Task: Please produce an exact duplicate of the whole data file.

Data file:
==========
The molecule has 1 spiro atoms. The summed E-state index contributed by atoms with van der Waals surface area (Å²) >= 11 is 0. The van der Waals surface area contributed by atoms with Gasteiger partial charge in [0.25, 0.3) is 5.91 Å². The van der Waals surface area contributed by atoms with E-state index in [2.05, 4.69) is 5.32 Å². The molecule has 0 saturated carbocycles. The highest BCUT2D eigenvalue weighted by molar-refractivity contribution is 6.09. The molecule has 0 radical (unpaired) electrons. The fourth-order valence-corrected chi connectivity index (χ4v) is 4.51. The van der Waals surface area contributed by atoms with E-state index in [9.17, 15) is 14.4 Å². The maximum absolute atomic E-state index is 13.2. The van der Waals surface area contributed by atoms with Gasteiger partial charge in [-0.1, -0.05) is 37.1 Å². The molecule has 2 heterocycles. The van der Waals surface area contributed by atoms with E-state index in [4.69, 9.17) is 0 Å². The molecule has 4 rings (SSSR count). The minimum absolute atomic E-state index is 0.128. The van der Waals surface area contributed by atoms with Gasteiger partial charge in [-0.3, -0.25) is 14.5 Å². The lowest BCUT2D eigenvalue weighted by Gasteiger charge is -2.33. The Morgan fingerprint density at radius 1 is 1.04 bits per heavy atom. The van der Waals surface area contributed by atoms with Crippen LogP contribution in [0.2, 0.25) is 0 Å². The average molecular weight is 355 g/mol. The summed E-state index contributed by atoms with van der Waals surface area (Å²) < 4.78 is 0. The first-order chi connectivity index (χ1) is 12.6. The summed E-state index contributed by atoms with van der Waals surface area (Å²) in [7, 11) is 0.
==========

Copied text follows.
The molecule has 1 spiro atoms. The summed E-state index contributed by atoms with van der Waals surface area (Å²) >= 11 is 0. The van der Waals surface area contributed by atoms with Gasteiger partial charge in [0.25, 0.3) is 5.91 Å². The van der Waals surface area contributed by atoms with E-state index in [2.05, 4.69) is 5.32 Å². The molecule has 0 saturated carbocycles. The highest BCUT2D eigenvalue weighted by molar-refractivity contribution is 6.09. The molecule has 0 radical (unpaired) electrons. The fourth-order valence-corrected chi connectivity index (χ4v) is 4.51. The van der Waals surface area contributed by atoms with E-state index in [9.17, 15) is 14.4 Å². The maximum absolute atomic E-state index is 13.2. The van der Waals surface area contributed by atoms with Gasteiger partial charge in [-0.1, -0.05) is 37.1 Å². The molecule has 2 heterocycles. The van der Waals surface area contributed by atoms with E-state index in [4.69, 9.17) is 0 Å². The molecule has 4 rings (SSSR count). The minimum absolute atomic E-state index is 0.128. The van der Waals surface area contributed by atoms with Gasteiger partial charge in [-0.3, -0.25) is 14.5 Å². The lowest BCUT2D eigenvalue weighted by Gasteiger charge is -2.33. The Morgan fingerprint density at radius 1 is 1.04 bits per heavy atom. The van der Waals surface area contributed by atoms with Crippen LogP contribution in [0.2, 0.25) is 0 Å². The average molecular weight is 355 g/mol. The summed E-state index contributed by atoms with van der Waals surface area (Å²) < 4.78 is 0. The first-order chi connectivity index (χ1) is 12.6. The summed E-state index contributed by atoms with van der Waals surface area (Å²) in [7, 11) is 0.